Perry Township in Montgomery County, Ohio, has been in the news recently regarding a mass resignation of police officers and the controversial hiring of a new police chief.

One concerned citizen contacted our office after she felt township officials were attempting to intimidate her when she sought information and spoke out against the hiring.

Bonnie Bertelson

In March, we submitted requests to the trustees and the fiscal officer for copies of their communications regarding the mass resignation of police officers and the hiring of chief Tim Littleton. In the weeks since we submitted the request, the township has failed to even acknowledge the requests. Our suit seeks an order compelling production of the records.

We expect that the records will show that a substantial amount of the deliberations about the hiring of the police chief occurred via email and text message and otherwise outside of meetings open to the public.

The mass resignation and hiring has been the subject of news reports in the Dayton Daily News and by Fox45.  A sampling of that coverage is available here,  here, and here.

The case, styled State ex rel. Bonnie Bertelson v. Perry Township, has been filed in the Montgomery County Common Pleas Court. Read the Complaint below or here.

We are particularly concerned about the efforts of certain trustees to intimidate our client and silence criticism of their actions. As Hamilton County Common Pleas Judge Robert Ruehlman recently noted, too often elected officials think they are “self-employed” and forget that, in fact, they work for the people. We intend to make sure the Perry Township Trustees take this lesson to heart.

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A Finney Law Firm attorney  filed suit on Thursday against the Columbus Ohio Historic Resources Commission, seeking to enjoin violations of Ohio’s Open Meetings Act.

The Commission routinely fails to create minutes of its meetings and has failed to locate audio recordings of its meetings.

Our client is a Columbus resident whose efforts to navigate through the Commission’s Byzantine permitting regime have been hamstrung by the inability to review minutes of past Commission meetings.

Read the complaint below:

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Pursuant to the Agreed Entry and Order by Judge Ruehlman, Cincinnati Councilmembers Tamaya Dennard, Greg Landsman, Chris Seelbach, PG Sittenfeld, and Wendell Young – the self-proclaimed “Gang of Five” turned over emails between them.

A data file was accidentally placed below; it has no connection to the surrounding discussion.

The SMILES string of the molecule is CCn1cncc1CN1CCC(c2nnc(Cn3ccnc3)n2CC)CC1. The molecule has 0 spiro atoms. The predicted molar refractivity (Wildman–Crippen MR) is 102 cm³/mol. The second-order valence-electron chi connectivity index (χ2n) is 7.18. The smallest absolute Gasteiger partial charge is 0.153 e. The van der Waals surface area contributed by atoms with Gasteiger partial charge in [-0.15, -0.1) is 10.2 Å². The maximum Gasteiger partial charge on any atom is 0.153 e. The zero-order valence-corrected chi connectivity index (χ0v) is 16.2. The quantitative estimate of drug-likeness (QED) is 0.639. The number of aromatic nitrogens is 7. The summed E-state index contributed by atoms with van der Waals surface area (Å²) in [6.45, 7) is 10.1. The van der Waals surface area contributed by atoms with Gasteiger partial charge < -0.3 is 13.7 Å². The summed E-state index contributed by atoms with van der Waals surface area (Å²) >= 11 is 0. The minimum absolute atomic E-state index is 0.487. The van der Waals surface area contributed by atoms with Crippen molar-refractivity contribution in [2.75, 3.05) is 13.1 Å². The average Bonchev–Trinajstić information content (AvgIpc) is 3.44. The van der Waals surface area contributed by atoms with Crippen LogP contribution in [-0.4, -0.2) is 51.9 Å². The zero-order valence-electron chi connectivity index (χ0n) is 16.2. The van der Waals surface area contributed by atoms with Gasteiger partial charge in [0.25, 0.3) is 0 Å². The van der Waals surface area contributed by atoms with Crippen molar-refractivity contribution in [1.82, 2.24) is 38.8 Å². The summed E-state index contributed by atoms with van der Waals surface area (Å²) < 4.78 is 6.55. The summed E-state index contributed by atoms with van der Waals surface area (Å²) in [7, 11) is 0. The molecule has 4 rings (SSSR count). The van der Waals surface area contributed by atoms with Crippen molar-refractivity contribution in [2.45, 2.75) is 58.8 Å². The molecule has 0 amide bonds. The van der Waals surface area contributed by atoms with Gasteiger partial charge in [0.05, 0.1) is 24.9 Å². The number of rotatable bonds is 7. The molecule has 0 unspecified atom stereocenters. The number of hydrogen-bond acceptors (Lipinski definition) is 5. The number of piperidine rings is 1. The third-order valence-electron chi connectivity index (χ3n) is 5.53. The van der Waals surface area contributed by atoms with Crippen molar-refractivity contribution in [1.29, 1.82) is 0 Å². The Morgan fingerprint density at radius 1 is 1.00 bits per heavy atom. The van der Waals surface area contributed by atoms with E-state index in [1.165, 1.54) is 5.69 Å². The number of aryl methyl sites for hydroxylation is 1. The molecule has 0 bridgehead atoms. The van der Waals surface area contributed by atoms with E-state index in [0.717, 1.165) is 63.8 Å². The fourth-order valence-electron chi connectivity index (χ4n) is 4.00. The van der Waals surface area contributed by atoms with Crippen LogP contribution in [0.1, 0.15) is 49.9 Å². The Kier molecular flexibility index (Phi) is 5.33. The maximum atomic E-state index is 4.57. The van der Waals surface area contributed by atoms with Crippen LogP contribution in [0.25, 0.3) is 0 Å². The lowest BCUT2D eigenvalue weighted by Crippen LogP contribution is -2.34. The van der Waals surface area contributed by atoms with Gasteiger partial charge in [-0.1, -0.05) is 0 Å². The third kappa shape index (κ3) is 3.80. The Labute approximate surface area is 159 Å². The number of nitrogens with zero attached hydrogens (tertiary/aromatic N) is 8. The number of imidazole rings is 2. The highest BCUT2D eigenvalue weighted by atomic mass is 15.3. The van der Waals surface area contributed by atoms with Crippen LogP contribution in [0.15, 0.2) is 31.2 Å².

What stands out is the substantial amount of public business being discussed and conducted in secret emails using private accounts rather than their city provided email accounts. We can only be so certain that we have in fact received all of the emails. As we know that Wendell Young deleted his text messages, we may never truly know whether the Gang of Five has turned over everything or not.

Read below or Use this dropbox link

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On Tuesday, March 26, 2019, Curt Hartman, of counsel attorney with Finney Law Firm, will represent Pat Meade before the Ohio Supreme Court. This suit seeks enforcement of Ohio’s Open Meetings Law (R.C. 121.22) to prohibit local governments from voting by secret ballot.

Meade brought suit in 2016 against the members of the Village of Bratenahl’s Village Council for violating Ohio’s Open Meetings Act by voting via secret ballot during an otherwise public meeting.

The Ohio Coalition for Open Government; the Reporters Committee for Freedom of the Press; and the Ohio Association of Broadcasters filed a friend of the court (amicus) brief in support of Ms. Meade as well.

In 2011, a Hamilton County Common Pleas Court found that secret ballot voting violates the Open Meetings Act. That same year, the Ohio Attorney General issued an opinion letter coming to the same conclusion. In this case, the Cuyahoga County Court of Common Pleas and Court of Appeals ruled that secret ballot voting is permissible. The question has never previously been before the Ohio Supreme Court. The Ohio Supreme Court will provide the final answer on this issue.

The Ohio Supreme Court live streaming feed is available here. The Court’s docket begins at 9 a.m. We expect oral argument in our case to begin at approximately 9:30 a.m.

Learn more about Finney Law Firm’s Open Meetings Law practice here.

Read our previous posts about the case here.

Learn more about the Ohio Coalition for Open Government here.

Learn more about the Reporters Committee on Freedom of the Press here.

Warren County Auditor Matt Nolan and the Finney Law Firm will give a presentation to the Real Estate Investor’s Association of Greater Cincinnati (REIAGC) covering the property valuation challenge process.